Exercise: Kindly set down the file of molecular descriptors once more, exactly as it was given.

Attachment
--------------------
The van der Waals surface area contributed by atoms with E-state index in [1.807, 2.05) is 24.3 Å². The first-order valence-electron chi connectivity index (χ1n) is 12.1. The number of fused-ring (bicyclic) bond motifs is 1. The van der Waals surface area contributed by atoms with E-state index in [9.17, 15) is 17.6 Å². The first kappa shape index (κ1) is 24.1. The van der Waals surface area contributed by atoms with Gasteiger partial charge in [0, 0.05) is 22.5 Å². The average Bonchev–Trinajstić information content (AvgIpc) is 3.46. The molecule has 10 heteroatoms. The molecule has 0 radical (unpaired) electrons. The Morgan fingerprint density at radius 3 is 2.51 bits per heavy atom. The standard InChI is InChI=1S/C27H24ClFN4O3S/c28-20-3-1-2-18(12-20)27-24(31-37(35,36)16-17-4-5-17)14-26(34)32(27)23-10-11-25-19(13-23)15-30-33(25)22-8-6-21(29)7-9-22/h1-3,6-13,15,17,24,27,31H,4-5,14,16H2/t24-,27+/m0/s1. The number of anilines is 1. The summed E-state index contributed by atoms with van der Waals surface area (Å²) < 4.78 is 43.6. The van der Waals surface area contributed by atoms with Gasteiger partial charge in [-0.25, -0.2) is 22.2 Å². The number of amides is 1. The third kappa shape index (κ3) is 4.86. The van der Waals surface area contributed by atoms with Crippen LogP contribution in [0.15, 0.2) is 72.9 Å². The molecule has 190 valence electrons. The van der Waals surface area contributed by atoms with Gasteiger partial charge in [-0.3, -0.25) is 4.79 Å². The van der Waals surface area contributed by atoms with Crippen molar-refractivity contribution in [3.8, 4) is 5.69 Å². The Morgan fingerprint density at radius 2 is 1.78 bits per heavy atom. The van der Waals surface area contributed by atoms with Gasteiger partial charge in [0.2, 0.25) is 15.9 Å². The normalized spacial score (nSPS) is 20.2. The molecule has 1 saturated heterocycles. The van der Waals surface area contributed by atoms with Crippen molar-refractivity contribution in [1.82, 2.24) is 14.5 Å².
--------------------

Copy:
The van der Waals surface area contributed by atoms with E-state index in [1.807, 2.05) is 24.3 Å². The first-order valence-electron chi connectivity index (χ1n) is 12.1. The number of fused-ring (bicyclic) bond motifs is 1. The van der Waals surface area contributed by atoms with E-state index in [9.17, 15) is 17.6 Å². The first kappa shape index (κ1) is 24.1. The van der Waals surface area contributed by atoms with Gasteiger partial charge in [0, 0.05) is 22.5 Å². The average Bonchev–Trinajstić information content (AvgIpc) is 3.46. The molecule has 10 heteroatoms. The molecule has 0 radical (unpaired) electrons. The Morgan fingerprint density at radius 3 is 2.51 bits per heavy atom. The standard InChI is InChI=1S/C27H24ClFN4O3S/c28-20-3-1-2-18(12-20)27-24(31-37(35,36)16-17-4-5-17)14-26(34)32(27)23-10-11-25-19(13-23)15-30-33(25)22-8-6-21(29)7-9-22/h1-3,6-13,15,17,24,27,31H,4-5,14,16H2/t24-,27+/m0/s1. The number of anilines is 1. The summed E-state index contributed by atoms with van der Waals surface area (Å²) < 4.78 is 43.6. The van der Waals surface area contributed by atoms with Gasteiger partial charge in [-0.25, -0.2) is 22.2 Å². The number of amides is 1. The third kappa shape index (κ3) is 4.86. The van der Waals surface area contributed by atoms with Crippen LogP contribution in [0.15, 0.2) is 72.9 Å². The molecule has 190 valence electrons. The van der Waals surface area contributed by atoms with Gasteiger partial charge in [-0.3, -0.25) is 4.79 Å². The van der Waals surface area contributed by atoms with Crippen molar-refractivity contribution in [3.8, 4) is 5.69 Å². The Morgan fingerprint density at radius 2 is 1.78 bits per heavy atom. The van der Waals surface area contributed by atoms with Gasteiger partial charge in [0.2, 0.25) is 15.9 Å². The normalized spacial score (nSPS) is 20.2. The molecule has 1 saturated heterocycles. The van der Waals surface area contributed by atoms with Crippen molar-refractivity contribution in [1.82, 2.24) is 14.5 Å².